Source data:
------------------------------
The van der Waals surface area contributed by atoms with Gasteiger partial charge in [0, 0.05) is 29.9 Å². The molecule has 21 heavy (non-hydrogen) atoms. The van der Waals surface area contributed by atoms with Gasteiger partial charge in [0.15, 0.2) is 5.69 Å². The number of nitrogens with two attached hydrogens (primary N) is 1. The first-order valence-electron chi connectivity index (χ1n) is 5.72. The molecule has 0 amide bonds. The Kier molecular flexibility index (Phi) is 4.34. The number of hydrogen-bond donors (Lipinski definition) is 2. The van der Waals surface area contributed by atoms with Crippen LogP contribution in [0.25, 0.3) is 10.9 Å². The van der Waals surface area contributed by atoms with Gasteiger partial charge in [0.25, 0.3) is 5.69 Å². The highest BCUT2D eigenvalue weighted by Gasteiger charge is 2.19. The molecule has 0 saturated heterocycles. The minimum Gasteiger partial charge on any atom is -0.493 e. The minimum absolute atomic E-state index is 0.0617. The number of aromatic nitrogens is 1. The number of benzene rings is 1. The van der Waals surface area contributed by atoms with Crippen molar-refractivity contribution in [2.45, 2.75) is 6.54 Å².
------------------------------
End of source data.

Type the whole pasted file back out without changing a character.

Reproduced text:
The van der Waals surface area contributed by atoms with Gasteiger partial charge in [0, 0.05) is 29.9 Å². The molecule has 21 heavy (non-hydrogen) atoms. The van der Waals surface area contributed by atoms with Gasteiger partial charge in [0.15, 0.2) is 5.69 Å². The number of nitrogens with two attached hydrogens (primary N) is 1. The first-order valence-electron chi connectivity index (χ1n) is 5.72. The molecule has 0 amide bonds. The Kier molecular flexibility index (Phi) is 4.34. The number of hydrogen-bond donors (Lipinski definition) is 2. The van der Waals surface area contributed by atoms with Crippen LogP contribution in [0.25, 0.3) is 10.9 Å². The van der Waals surface area contributed by atoms with Gasteiger partial charge in [0.25, 0.3) is 5.69 Å². The highest BCUT2D eigenvalue weighted by Gasteiger charge is 2.19. The molecule has 0 saturated heterocycles. The minimum Gasteiger partial charge on any atom is -0.493 e. The minimum absolute atomic E-state index is 0.0617. The number of aromatic nitrogens is 1. The number of benzene rings is 1. The van der Waals surface area contributed by atoms with Crippen molar-refractivity contribution in [2.45, 2.75) is 6.54 Å².